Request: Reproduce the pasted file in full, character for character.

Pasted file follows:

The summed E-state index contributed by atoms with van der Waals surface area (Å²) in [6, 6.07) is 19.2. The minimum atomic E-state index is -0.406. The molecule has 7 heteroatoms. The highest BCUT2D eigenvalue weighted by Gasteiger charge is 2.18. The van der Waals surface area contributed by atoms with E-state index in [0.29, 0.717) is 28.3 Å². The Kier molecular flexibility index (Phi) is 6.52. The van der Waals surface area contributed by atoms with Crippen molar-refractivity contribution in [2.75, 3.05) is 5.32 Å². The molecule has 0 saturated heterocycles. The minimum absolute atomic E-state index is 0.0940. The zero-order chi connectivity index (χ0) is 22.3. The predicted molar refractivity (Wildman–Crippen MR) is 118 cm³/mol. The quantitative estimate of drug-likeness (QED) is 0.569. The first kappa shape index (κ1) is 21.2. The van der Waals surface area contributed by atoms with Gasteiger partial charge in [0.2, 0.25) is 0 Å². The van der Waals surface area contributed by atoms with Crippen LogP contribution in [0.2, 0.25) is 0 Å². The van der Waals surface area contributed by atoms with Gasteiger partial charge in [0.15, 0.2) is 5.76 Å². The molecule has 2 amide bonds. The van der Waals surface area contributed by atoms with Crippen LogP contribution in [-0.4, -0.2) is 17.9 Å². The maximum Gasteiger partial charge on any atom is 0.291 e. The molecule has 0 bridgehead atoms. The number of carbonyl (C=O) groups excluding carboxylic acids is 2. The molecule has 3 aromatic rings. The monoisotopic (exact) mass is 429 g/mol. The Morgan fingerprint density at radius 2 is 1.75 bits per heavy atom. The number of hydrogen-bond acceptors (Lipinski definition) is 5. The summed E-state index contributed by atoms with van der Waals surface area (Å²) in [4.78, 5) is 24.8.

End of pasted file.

The summed E-state index contributed by atoms with van der Waals surface area (Å²) in [6, 6.07) is 19.2. The minimum atomic E-state index is -0.406. The molecule has 7 heteroatoms. The highest BCUT2D eigenvalue weighted by Gasteiger charge is 2.18. The van der Waals surface area contributed by atoms with E-state index in [0.29, 0.717) is 28.3 Å². The Kier molecular flexibility index (Phi) is 6.52. The van der Waals surface area contributed by atoms with Crippen molar-refractivity contribution in [2.75, 3.05) is 5.32 Å². The molecule has 0 saturated heterocycles. The minimum absolute atomic E-state index is 0.0940. The zero-order chi connectivity index (χ0) is 22.3. The predicted molar refractivity (Wildman–Crippen MR) is 118 cm³/mol. The quantitative estimate of drug-likeness (QED) is 0.569. The first kappa shape index (κ1) is 21.2. The van der Waals surface area contributed by atoms with Gasteiger partial charge in [0.2, 0.25) is 0 Å². The van der Waals surface area contributed by atoms with Crippen LogP contribution in [0.2, 0.25) is 0 Å². The van der Waals surface area contributed by atoms with Gasteiger partial charge in [0.15, 0.2) is 5.76 Å². The molecule has 2 amide bonds. The van der Waals surface area contributed by atoms with Crippen LogP contribution in [-0.4, -0.2) is 17.9 Å². The maximum Gasteiger partial charge on any atom is 0.291 e. The molecule has 0 bridgehead atoms. The number of carbonyl (C=O) groups excluding carboxylic acids is 2. The molecule has 3 aromatic rings. The monoisotopic (exact) mass is 429 g/mol. The Morgan fingerprint density at radius 2 is 1.75 bits per heavy atom. The number of hydrogen-bond acceptors (Lipinski definition) is 5. The summed E-state index contributed by atoms with van der Waals surface area (Å²) in [4.78, 5) is 24.8.